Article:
When people pass away, they leave behind their assets and property, but they also leave behind their debts. Each situation is different, and some decedents might have minor debts, while others might have many creditors seeking to fulfill a significant amount of debt. One of the first steps a personal representative should take is to determine whether the estate is solvent or insolvent.
A solvent estate is one that has enough assets to fully cover the remaining debts. The personal representative then has the responsibility to pay off the estate’s debts before distributing the remaining property to beneficiaries.
Creditors must present their claims to the personal representative and probate court within one year of the death or eight months after the first notice to creditors is published. If creditors fail to make a valid claim in this timeframe, they are barred from collecting the debt from the estate.
Personal representatives should verify that each claimed debt is valid and challenge any debt claim they believe to be in error. It is important that they do not make any improper distributions to beneficiaries before the debts of a solvent estate are settled.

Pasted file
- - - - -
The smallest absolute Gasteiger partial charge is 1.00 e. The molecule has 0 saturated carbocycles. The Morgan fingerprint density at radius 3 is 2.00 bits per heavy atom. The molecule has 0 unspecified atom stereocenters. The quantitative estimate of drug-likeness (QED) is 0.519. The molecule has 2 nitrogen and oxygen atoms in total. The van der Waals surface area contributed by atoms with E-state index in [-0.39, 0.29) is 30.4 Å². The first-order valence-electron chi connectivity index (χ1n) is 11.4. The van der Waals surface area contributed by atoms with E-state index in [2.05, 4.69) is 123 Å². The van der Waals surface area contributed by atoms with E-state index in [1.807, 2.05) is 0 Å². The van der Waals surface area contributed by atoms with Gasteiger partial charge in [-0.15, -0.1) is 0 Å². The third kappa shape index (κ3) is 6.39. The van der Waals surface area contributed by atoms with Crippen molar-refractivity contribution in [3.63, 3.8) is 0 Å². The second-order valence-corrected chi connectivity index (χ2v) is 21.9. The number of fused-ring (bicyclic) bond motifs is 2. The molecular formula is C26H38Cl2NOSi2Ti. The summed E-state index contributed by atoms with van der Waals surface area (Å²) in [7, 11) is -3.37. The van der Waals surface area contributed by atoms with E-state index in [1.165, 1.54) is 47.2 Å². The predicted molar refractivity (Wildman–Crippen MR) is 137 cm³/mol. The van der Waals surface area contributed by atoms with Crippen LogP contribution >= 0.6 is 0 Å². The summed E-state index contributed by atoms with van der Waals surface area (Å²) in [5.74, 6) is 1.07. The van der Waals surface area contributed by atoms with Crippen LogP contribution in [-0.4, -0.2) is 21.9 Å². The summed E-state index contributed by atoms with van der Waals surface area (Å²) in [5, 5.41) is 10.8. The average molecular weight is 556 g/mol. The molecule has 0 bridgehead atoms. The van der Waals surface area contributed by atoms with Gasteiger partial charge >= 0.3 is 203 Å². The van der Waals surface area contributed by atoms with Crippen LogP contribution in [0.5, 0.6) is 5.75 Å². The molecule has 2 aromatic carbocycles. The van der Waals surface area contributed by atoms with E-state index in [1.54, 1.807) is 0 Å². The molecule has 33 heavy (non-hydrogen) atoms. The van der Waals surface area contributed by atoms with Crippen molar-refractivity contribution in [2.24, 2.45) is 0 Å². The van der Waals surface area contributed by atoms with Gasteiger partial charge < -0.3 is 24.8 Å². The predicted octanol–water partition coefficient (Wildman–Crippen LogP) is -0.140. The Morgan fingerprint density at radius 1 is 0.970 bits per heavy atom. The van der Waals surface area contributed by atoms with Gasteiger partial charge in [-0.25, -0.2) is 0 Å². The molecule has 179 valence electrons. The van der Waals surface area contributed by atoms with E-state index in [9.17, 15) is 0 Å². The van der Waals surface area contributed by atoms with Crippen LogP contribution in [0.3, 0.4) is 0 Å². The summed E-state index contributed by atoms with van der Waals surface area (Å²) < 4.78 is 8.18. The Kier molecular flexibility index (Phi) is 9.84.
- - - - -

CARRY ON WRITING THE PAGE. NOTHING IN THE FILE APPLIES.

Speak with a South Carolina Probate Attorney for Assistance Today
Handling a solvent estate can be a complicated matter, and a dedicated South Carolina probate lawyer from Parker Law can help personal representatives, creditors, and other parties involved in the process. Call 803-918-5164 or contact us online to learn more.
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Does Every Estate Have to Go Through Probate?
Not every estate in South Carolina has to go through probate, as estates valued less than $25,000 or that only have one beneficiary (the executor) can use a simplified process.
Who Can Make Claims on a Solvent Estate?
Any creditor of the deceased can make a claim against the estate, and the personal representative would need to determine which claims are valid or not.
Do You Need Legal Help to Administer a Solvent Estate?
Many personal representatives need assistance verifying debts of a solvent estate and handling other administration matters. Never wait to call a probate attorney.